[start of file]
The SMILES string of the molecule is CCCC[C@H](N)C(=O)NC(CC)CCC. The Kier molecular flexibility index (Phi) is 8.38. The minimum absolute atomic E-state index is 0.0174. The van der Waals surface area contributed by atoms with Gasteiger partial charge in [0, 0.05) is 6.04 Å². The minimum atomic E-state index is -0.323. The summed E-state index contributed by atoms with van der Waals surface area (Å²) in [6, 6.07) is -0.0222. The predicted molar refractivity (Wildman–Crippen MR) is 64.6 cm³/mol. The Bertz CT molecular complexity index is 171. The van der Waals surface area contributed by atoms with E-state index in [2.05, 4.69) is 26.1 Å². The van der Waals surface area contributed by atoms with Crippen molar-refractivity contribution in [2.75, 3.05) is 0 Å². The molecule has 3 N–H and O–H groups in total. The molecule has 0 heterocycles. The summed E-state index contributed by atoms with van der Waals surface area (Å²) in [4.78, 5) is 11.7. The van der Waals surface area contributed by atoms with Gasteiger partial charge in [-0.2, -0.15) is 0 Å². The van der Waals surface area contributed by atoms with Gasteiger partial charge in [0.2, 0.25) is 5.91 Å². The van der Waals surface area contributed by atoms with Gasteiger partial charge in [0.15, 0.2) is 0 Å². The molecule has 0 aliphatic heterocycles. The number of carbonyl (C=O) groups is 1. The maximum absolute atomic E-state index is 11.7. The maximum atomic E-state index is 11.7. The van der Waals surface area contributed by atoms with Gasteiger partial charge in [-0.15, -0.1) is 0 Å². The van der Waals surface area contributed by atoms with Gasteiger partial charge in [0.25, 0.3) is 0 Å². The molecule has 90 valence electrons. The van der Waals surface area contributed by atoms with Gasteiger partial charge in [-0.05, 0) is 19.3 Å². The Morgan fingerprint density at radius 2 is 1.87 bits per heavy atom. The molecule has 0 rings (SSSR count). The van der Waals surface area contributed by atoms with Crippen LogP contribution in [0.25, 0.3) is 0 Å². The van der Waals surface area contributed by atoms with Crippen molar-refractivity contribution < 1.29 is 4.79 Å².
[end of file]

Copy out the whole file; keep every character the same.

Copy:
The SMILES string of the molecule is CCCC[C@H](N)C(=O)NC(CC)CCC. The Kier molecular flexibility index (Phi) is 8.38. The minimum absolute atomic E-state index is 0.0174. The van der Waals surface area contributed by atoms with Gasteiger partial charge in [0, 0.05) is 6.04 Å². The minimum atomic E-state index is -0.323. The summed E-state index contributed by atoms with van der Waals surface area (Å²) in [6, 6.07) is -0.0222. The predicted molar refractivity (Wildman–Crippen MR) is 64.6 cm³/mol. The Bertz CT molecular complexity index is 171. The van der Waals surface area contributed by atoms with E-state index in [2.05, 4.69) is 26.1 Å². The van der Waals surface area contributed by atoms with Crippen molar-refractivity contribution in [2.75, 3.05) is 0 Å². The molecule has 3 N–H and O–H groups in total. The molecule has 0 heterocycles. The summed E-state index contributed by atoms with van der Waals surface area (Å²) in [4.78, 5) is 11.7. The van der Waals surface area contributed by atoms with Gasteiger partial charge in [-0.2, -0.15) is 0 Å². The van der Waals surface area contributed by atoms with Gasteiger partial charge in [0.2, 0.25) is 5.91 Å². The van der Waals surface area contributed by atoms with Gasteiger partial charge in [0.15, 0.2) is 0 Å². The molecule has 0 aliphatic heterocycles. The number of carbonyl (C=O) groups is 1. The maximum absolute atomic E-state index is 11.7. The maximum atomic E-state index is 11.7. The van der Waals surface area contributed by atoms with Gasteiger partial charge in [-0.15, -0.1) is 0 Å². The van der Waals surface area contributed by atoms with Gasteiger partial charge in [0.25, 0.3) is 0 Å². The molecule has 90 valence electrons. The van der Waals surface area contributed by atoms with Gasteiger partial charge in [-0.05, 0) is 19.3 Å². The Morgan fingerprint density at radius 2 is 1.87 bits per heavy atom. The molecule has 0 rings (SSSR count). The van der Waals surface area contributed by atoms with Crippen LogP contribution in [0.25, 0.3) is 0 Å². The van der Waals surface area contributed by atoms with Crippen molar-refractivity contribution < 1.29 is 4.79 Å².